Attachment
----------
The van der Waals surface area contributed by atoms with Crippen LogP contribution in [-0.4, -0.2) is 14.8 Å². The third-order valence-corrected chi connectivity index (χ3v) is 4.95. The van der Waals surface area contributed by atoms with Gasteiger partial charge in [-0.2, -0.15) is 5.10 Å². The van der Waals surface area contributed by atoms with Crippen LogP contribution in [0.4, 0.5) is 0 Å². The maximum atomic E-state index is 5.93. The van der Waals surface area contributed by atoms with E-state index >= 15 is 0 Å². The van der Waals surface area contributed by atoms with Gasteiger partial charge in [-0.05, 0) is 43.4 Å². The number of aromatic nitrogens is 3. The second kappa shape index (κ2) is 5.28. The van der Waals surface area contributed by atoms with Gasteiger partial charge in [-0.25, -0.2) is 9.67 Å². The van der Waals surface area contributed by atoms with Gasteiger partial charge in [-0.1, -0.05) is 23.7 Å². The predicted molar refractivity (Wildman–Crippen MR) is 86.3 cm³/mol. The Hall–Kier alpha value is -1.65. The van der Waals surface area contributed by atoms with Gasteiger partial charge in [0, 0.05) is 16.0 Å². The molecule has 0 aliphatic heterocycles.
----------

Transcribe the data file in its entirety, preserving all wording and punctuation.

The van der Waals surface area contributed by atoms with Crippen LogP contribution in [-0.4, -0.2) is 14.8 Å². The third-order valence-corrected chi connectivity index (χ3v) is 4.95. The van der Waals surface area contributed by atoms with Gasteiger partial charge in [-0.2, -0.15) is 5.10 Å². The van der Waals surface area contributed by atoms with Crippen LogP contribution in [0.4, 0.5) is 0 Å². The maximum atomic E-state index is 5.93. The van der Waals surface area contributed by atoms with E-state index >= 15 is 0 Å². The van der Waals surface area contributed by atoms with Gasteiger partial charge in [-0.05, 0) is 43.4 Å². The number of aromatic nitrogens is 3. The second kappa shape index (κ2) is 5.28. The van der Waals surface area contributed by atoms with Gasteiger partial charge in [-0.25, -0.2) is 9.67 Å². The van der Waals surface area contributed by atoms with Gasteiger partial charge in [-0.1, -0.05) is 23.7 Å². The predicted molar refractivity (Wildman–Crippen MR) is 86.3 cm³/mol. The Hall–Kier alpha value is -1.65. The van der Waals surface area contributed by atoms with Gasteiger partial charge in [0, 0.05) is 16.0 Å². The molecule has 0 aliphatic heterocycles.